A Love Letter To Brooklyn Heights…

Despite moving to New York City in 1995, it wasn’t until I bought my first coop in Brooklyn Heights 12 years ago, that I first set foot in the borough of BK. In those first five years in NYC, I worked my way through three nabes—the Upper West Side, Chelsea and Tribeca—before a friend suggested Brooklyn Heights.

“But that’s in… um, Brooklyn,” I responded. Oh, how times have changed.

In the fall of 1999, after first setting foot in the Heights to begin my search, I recall vividly sniffing the air—and capturing the wondrous waft of autumn leaves. Nature was all about. The main drag Montague Street was charming. The area was clean, proud and felt so very safe. And then I found the Promenade. Sold!

After seeing dozens of overpriced or undersized units, I at last found my utopia: a two-bedroom, 950-square-foot dump in a beautifully historic building near the end of Montague Street, just steps from the Promenade. Ultimately, I paid $255,000 for the apartment, which at one time was the super’s home (I was told he not only had a large extended family, but frequent guests from afar, who ultimately left the unit in disastrous condition). After a typically gruesome coop interview, I moved in May 2, 2000.

While the second-floor apartment is hardly light-filled, I can’t imagine living anywhere else today. It doesn’t hurt that a grocery store and liquor shop—essential—are mere blocks away. So it might be shady indoors, but it takes all of 60 seconds to discover paradise on the outside.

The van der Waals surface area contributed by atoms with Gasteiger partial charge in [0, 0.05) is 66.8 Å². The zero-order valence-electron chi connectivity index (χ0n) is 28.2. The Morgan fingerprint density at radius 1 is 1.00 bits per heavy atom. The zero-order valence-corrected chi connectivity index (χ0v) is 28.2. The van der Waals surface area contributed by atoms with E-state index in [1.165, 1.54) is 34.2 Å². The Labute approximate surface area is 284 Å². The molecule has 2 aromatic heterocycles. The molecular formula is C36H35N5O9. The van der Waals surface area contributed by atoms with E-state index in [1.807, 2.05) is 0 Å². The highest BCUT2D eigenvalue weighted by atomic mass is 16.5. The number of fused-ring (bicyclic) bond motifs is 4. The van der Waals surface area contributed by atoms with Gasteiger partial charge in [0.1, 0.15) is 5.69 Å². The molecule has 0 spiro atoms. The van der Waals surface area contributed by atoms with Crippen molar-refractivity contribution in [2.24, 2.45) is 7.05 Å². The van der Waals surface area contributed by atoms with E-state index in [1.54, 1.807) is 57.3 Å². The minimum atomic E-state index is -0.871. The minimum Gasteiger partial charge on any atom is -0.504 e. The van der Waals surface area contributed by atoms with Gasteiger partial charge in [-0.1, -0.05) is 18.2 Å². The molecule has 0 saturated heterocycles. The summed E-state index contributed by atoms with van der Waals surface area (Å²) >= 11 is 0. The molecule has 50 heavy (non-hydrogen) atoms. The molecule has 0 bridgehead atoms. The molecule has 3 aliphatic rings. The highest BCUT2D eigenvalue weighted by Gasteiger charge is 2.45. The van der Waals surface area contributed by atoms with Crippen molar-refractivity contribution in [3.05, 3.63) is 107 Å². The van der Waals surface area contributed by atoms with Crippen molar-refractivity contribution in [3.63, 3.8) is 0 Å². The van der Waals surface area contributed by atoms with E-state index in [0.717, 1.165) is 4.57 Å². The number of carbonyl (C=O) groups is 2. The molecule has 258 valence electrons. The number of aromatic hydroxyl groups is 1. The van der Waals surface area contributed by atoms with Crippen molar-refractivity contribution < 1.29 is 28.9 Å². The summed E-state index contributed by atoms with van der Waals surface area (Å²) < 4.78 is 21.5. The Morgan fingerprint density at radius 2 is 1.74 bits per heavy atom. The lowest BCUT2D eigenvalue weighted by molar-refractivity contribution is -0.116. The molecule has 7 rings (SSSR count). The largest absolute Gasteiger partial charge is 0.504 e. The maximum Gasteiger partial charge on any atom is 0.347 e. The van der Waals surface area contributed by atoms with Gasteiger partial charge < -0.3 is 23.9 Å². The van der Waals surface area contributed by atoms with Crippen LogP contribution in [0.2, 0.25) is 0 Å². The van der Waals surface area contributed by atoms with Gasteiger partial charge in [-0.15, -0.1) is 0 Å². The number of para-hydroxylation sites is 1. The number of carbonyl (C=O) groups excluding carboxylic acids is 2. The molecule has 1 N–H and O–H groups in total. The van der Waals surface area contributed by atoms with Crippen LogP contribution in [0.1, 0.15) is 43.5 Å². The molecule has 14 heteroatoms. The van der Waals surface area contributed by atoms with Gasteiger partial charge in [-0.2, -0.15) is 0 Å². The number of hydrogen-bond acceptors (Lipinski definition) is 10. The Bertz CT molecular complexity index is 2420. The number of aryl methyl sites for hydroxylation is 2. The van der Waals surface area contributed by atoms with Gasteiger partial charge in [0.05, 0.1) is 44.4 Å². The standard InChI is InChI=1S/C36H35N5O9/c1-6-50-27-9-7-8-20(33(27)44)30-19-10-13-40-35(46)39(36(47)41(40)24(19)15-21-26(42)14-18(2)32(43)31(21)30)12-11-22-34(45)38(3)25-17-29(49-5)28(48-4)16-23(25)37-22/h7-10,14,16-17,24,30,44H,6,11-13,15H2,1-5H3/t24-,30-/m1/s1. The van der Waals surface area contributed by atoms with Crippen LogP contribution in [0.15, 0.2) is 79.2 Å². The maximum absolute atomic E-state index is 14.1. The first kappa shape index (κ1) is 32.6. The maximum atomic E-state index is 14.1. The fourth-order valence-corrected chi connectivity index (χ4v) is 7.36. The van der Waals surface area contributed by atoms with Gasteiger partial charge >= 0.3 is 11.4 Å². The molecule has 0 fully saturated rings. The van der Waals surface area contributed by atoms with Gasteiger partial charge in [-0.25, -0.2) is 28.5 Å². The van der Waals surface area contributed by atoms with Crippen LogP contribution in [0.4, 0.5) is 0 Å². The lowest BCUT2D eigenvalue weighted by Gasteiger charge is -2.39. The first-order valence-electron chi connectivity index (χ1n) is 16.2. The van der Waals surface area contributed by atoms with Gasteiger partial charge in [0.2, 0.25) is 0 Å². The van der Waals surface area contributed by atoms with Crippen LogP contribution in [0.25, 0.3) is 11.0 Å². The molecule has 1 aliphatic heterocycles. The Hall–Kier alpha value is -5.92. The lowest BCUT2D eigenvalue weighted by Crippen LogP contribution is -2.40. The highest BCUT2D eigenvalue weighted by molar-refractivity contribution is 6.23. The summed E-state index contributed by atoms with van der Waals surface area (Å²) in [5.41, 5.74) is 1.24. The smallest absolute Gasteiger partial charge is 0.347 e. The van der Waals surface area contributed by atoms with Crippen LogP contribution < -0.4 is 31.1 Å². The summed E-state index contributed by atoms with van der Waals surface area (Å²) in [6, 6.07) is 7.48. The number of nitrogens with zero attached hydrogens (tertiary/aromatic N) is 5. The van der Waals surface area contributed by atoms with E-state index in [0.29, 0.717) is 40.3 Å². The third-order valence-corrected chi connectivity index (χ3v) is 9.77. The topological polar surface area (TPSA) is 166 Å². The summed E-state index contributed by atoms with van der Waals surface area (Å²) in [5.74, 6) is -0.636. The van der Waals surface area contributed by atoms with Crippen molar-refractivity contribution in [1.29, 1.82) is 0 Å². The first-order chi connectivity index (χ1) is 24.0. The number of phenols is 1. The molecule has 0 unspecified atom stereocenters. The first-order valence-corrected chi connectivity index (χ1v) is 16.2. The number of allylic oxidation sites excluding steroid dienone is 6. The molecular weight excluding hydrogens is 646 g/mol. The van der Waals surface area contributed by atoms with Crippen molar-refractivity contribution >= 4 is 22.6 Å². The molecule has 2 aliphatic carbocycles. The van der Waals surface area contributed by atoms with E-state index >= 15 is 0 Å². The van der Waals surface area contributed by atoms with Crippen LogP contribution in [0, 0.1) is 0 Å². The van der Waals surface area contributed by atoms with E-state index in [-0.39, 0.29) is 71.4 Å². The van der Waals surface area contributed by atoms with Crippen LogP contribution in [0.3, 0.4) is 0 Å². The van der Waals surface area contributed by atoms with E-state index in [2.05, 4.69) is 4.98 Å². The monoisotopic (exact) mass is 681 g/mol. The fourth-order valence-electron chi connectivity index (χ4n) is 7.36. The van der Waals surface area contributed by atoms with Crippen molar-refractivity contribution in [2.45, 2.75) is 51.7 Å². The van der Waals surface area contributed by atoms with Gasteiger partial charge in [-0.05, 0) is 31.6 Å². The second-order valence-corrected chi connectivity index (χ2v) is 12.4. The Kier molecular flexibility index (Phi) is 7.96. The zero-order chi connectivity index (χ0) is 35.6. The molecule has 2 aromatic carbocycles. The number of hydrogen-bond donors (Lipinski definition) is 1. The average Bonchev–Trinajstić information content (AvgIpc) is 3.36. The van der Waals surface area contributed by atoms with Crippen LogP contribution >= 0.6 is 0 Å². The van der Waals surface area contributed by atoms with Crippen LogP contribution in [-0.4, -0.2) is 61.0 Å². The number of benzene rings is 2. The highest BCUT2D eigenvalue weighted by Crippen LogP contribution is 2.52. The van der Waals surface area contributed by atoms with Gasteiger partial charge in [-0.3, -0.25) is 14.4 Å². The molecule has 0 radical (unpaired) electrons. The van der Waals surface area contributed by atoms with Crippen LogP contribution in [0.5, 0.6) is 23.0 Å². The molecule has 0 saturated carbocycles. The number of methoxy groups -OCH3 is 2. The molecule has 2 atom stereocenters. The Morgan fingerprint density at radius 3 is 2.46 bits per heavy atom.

Over the years, my building has installed a rooftop deck, replaced the elevator, added storage in the basement, while my neighbors (with expected exceptions here and there) are a gregarious lot. Meanwhile, I’ve renovated my kitchen and second bedroom, gutted the bathroom, and had the good fortune of having my master bedroom redone on an episode of HGTV’s “Dear Genevieve.”

And during the past decade-plus, I’ve come to discover and treasure a wide swath of big ole Brooklyn. Working for the U.S. Census Bureau in 2010, I walked through Downtown Brooklyn every day for seven months—which I admittedly once viewed as seedy and a bit discomforting. Over time, I came to fondly regard that area as a cool, reminiscent mirror image of Manhattan in the late 1970s (not so much anymore). Alongside my Census duties, I discovered—block by block—Fort Greene, Prospect Park, DUMBO, Vinegar Hill, Cobble Hill, Carroll Gardens, Red Hook and Sunset Park.

And now some history of the building I call home: 62 Montague Street. The Harbor View Apartments, later named The Arlington, were completed in 1887. The building was designed by Montrose W. Morris, who had built his own residence in Brooklyn and opened it to the public as his office, as a means of advertising his acumen.